Finnish Spitz On Postage Stamps
Intaglio is the printing from plates which have been engraved (by hand) or etched (by acid) so that the printing ink is held in the 'scratches' on the smooth surface of a steel or copper printing plate. This method of stamp printing was used on the Penny Black and almost every other early postage stamp. With the advent of modern mechanised printing methods, such as offset litho, this method of printing fell into disuse, as stamps could be printed easily and cheaply by other methods.
Nineteen sixty-five was quite late for Finland to be producing stamps by this method, but it does give the stamps a glowing quality, unique to this process. This set of stamps was also innovative for another reason, it was one of the first sets of stamps to carry a surcharge, which was then donated to charity. lf you look, for example, at the Finnish Spitz stamp, you will see that it carries two values. The first (O.15 penniä) is the actual cost of the stamp, whilst the second value shown (+ 0.03p) is the amount which will be donated to charity. In this case the chosen charity was the Anti TB Fund, whose symbol, the double red cross, appears on the bottom left corner of the stamps. The donation increases in accordance with the denomination of the stamp. This type of charity stamp is now universally accepted and indeed, New Zealand produce a health donation issue every year and even the good old Post Office also tried it a few years ago on a set of Christmas stamps.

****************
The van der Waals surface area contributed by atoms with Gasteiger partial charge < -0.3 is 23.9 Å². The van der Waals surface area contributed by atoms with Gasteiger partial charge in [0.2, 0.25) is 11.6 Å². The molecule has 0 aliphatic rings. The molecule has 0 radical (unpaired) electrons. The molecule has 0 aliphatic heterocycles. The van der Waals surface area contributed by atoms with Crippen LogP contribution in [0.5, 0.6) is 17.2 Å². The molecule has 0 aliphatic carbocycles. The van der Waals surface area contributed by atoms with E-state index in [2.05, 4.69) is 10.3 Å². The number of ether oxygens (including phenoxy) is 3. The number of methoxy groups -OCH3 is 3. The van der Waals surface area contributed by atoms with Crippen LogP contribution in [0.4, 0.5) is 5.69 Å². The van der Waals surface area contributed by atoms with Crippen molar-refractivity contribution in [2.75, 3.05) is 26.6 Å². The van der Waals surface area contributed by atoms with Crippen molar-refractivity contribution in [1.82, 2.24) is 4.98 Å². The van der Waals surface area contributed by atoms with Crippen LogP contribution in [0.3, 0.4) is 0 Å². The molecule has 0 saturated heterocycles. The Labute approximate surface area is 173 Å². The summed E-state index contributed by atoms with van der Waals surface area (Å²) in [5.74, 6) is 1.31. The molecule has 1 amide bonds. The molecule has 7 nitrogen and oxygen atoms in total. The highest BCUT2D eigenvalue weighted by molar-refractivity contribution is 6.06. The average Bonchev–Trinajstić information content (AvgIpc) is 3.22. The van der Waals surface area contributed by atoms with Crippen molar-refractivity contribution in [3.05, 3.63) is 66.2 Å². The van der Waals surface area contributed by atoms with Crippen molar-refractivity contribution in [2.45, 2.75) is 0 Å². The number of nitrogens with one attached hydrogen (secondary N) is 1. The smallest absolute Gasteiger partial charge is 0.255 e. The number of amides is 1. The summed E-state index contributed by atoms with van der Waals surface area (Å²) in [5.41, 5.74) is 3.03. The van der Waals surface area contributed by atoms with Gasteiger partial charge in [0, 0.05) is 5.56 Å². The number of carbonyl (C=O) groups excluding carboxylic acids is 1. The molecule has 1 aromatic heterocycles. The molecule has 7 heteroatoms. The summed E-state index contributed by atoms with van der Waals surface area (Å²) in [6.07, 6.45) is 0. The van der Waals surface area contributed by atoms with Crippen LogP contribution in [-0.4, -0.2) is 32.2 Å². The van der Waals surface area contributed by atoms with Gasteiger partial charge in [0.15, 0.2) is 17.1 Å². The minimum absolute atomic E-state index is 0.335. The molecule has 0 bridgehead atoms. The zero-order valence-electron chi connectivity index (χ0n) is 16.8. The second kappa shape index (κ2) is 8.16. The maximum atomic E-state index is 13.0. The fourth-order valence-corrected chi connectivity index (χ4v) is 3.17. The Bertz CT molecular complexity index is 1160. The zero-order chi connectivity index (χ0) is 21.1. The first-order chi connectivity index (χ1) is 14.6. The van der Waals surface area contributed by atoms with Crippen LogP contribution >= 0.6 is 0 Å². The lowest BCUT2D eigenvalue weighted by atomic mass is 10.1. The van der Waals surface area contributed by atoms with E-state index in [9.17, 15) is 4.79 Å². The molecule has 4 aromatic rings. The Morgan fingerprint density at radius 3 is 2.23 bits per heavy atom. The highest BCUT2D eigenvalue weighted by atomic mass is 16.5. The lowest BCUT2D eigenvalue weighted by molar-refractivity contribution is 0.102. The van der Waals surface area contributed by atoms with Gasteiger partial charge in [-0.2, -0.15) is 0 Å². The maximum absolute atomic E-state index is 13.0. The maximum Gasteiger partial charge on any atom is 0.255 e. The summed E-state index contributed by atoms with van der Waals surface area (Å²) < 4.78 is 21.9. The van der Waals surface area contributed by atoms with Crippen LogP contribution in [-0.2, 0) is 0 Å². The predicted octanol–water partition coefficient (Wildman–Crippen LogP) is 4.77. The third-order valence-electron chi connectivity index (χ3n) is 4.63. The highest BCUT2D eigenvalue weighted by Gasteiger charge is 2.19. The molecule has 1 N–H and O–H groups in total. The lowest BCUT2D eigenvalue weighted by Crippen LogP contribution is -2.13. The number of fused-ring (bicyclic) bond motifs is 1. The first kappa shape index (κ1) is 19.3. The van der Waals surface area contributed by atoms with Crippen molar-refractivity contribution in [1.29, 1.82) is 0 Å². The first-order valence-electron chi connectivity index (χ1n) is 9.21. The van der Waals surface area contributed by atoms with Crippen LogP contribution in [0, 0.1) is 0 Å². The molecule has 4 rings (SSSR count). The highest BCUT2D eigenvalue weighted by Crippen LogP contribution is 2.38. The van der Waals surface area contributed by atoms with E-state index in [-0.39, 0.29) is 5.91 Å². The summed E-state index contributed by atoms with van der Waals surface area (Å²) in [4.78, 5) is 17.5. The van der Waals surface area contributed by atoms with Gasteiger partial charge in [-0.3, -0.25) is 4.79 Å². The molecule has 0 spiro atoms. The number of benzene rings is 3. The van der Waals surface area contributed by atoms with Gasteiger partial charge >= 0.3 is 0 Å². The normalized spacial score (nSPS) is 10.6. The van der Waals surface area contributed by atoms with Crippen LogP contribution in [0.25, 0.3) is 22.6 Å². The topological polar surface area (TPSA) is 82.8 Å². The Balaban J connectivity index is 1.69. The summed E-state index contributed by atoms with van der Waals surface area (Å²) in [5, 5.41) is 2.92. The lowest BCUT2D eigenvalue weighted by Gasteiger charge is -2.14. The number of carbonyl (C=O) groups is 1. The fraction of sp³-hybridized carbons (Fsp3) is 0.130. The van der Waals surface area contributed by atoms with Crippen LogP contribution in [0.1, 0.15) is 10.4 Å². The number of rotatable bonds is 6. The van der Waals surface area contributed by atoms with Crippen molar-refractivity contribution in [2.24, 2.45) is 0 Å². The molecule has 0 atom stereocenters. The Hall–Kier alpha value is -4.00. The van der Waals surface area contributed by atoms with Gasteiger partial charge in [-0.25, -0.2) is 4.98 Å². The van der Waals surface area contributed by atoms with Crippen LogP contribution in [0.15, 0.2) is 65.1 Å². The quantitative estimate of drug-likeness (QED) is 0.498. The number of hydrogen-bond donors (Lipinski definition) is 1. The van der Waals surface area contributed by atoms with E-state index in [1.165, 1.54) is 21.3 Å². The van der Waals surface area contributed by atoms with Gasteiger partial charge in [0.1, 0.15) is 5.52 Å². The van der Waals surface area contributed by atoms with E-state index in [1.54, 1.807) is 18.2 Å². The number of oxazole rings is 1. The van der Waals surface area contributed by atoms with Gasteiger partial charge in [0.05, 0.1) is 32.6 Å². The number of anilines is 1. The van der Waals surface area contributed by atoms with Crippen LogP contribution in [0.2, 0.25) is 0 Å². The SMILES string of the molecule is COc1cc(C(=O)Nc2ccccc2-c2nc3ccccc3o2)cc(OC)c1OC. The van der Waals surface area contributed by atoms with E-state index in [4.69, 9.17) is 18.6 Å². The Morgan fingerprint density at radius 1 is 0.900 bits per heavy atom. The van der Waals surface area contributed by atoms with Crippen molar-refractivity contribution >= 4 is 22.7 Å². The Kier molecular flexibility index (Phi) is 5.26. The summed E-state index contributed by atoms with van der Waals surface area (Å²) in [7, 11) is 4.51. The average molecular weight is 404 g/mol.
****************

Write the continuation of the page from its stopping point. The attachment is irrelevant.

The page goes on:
Finland's innovation with its postage stamps continued with its second set of dog stamps which came ten years ago in 1989. This time, in addition to the three previously mentioned breeds, it also included a fourth national breed, the Finnish Lapphund. You will see that the design is in mini sheet format, where not only the stamps themselves form part of the design, but the artwork spills over on to the illustrated border, making a very effective and striking design. This mini sheet was issued to commemorate the anniversary of the Finnish Kennel Club. As recently as last year, Finland issued its third set of dog stamps, this time to coincide with the hosting of the World Show, and it will come as no surprise to find that the Finns were innovative once again. The set of eight stamps were issued in booklet form, showing eight different breeds of puppies, but only one Finnish breed, the Lapphund was included. The other seven showed breeds from other European countries, no doubt in deference of the international nature of the World Show. It was no doubt a disappointment that the Finnish Spitz, which after all is Finland's official 'National Breed', was not included.
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